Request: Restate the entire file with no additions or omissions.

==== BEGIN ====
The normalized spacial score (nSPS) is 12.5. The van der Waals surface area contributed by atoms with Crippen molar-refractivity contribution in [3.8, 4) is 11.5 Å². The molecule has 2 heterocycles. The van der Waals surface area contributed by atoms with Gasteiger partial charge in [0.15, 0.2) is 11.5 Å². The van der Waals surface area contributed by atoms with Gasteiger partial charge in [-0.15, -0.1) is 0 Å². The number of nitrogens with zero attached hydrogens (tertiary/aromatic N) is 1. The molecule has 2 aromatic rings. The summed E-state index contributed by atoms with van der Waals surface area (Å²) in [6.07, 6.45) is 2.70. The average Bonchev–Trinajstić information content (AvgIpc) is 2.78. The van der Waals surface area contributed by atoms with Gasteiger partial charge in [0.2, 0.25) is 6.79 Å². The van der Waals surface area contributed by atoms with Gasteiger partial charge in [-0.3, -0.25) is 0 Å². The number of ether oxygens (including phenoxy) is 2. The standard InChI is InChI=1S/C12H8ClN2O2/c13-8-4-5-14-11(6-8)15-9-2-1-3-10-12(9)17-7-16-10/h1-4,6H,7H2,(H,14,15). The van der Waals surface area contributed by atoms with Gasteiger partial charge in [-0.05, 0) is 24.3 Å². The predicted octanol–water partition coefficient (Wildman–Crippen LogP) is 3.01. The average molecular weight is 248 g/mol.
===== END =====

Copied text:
The normalized spacial score (nSPS) is 12.5. The van der Waals surface area contributed by atoms with Crippen molar-refractivity contribution in [3.8, 4) is 11.5 Å². The molecule has 2 heterocycles. The van der Waals surface area contributed by atoms with Gasteiger partial charge in [0.15, 0.2) is 11.5 Å². The van der Waals surface area contributed by atoms with Gasteiger partial charge in [-0.15, -0.1) is 0 Å². The number of nitrogens with zero attached hydrogens (tertiary/aromatic N) is 1. The molecule has 2 aromatic rings. The summed E-state index contributed by atoms with van der Waals surface area (Å²) in [6.07, 6.45) is 2.70. The average Bonchev–Trinajstić information content (AvgIpc) is 2.78. The van der Waals surface area contributed by atoms with Gasteiger partial charge in [0.2, 0.25) is 6.79 Å². The van der Waals surface area contributed by atoms with Gasteiger partial charge in [-0.3, -0.25) is 0 Å². The number of ether oxygens (including phenoxy) is 2. The standard InChI is InChI=1S/C12H8ClN2O2/c13-8-4-5-14-11(6-8)15-9-2-1-3-10-12(9)17-7-16-10/h1-4,6H,7H2,(H,14,15). The van der Waals surface area contributed by atoms with Gasteiger partial charge in [-0.05, 0) is 24.3 Å². The predicted octanol–water partition coefficient (Wildman–Crippen LogP) is 3.01. The average molecular weight is 248 g/mol.